These same citizens keep you in power, despite the game's dictatorship approach. You can do a few things to skew election results in your favor, but the fact is you can get kicked out eventually, ending your game. The poorly implemented dynasty system from Tropico 5 is gone, so it's once again just you against democracy. Keeping citizens happy means providing quality jobs and housing, keeping crime low and bellies full, and providing health and entertainment services. You can also keep new people coming in via immigration offices, and tourists via attractions and hotels.
But even if you do so, citizens are now affected by the arbitrary happiness of the Caribbean as a whole, and if you are falling behind, they will notice. The happiness mechanic is a source of frustration in Tropico 6, as citizens just don't respond to the changes and services you provide, for whatever reasons. The game isn't very clear about it – according to the resource maps, you could have great health and entertainment area coverage, and quality housing that's rent-free, and still the happiness ratings for those areas would barely budge. It would have been nice to get more direct feedback about what can be done to improve citizen complaints. When you do win re-election, as any proud Presidente should, you can again give a speech and this is an opportunity to promise improvements to citizens and perhaps raise your relationships with a specific faction.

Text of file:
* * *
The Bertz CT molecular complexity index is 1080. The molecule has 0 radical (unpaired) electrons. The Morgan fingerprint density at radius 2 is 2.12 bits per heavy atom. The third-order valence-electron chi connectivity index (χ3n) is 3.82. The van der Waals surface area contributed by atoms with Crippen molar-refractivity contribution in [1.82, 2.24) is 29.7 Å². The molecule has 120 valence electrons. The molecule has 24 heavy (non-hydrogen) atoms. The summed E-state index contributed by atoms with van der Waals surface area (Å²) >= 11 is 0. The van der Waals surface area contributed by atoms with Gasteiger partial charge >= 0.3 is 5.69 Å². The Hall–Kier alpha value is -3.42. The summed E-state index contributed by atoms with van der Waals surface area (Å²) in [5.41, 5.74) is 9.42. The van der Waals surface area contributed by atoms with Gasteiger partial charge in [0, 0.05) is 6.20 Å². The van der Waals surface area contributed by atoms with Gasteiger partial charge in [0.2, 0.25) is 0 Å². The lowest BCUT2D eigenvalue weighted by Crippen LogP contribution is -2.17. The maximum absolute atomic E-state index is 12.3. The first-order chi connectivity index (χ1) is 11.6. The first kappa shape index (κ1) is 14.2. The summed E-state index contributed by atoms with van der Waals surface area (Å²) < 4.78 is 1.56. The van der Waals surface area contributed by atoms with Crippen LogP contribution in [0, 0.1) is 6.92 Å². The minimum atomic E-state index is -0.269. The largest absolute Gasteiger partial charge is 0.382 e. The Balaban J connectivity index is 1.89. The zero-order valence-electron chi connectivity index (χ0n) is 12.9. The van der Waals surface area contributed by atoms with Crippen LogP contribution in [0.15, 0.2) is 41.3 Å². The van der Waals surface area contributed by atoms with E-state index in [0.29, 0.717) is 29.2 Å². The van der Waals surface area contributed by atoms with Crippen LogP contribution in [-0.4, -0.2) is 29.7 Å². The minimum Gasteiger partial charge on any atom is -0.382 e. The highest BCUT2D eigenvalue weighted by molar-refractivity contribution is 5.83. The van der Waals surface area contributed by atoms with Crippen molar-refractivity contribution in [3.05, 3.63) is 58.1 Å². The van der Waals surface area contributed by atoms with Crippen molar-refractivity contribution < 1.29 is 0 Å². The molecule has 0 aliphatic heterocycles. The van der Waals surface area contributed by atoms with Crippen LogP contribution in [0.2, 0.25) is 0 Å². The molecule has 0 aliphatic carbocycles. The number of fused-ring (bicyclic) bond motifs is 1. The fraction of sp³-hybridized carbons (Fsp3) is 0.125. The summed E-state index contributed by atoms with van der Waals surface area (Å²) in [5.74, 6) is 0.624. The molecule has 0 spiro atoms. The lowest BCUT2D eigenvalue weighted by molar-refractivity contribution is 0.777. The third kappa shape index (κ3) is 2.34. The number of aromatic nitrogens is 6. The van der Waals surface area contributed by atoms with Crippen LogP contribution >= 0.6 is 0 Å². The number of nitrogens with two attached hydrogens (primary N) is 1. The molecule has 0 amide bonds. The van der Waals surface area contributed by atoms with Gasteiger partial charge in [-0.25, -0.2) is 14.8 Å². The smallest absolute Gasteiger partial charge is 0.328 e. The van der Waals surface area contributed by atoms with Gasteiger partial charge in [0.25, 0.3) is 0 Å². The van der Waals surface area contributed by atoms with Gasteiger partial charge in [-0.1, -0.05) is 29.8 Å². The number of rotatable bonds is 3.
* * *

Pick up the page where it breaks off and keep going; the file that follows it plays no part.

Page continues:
As in the last game, you'll go through The Colonial era, the World Wars era, the Cold War era, and finally arrive in the modern era. Through these times, you'll have to contend with your citizens in another way – their social groups. From the rebels, communists, environmentalists, and religious folk, each faction comes in a pair that has directly conflicting interests. Militarists want more guard towers, while communists prefer to have radio stations. Objects from most factions will roll in at a steady pace and keep you busy, as well as provide rewards for completion. You can reject their needs, at the cost of losing some support from that faction. Sometimes, you'll be forced to choose between two factions. The downside to this system is that the objectives are arbitrary and the game ignores buildings you already have – if the Religious faction wants another church when you've already got five, you'll have to build one, even if you demolish it right after getting your reward.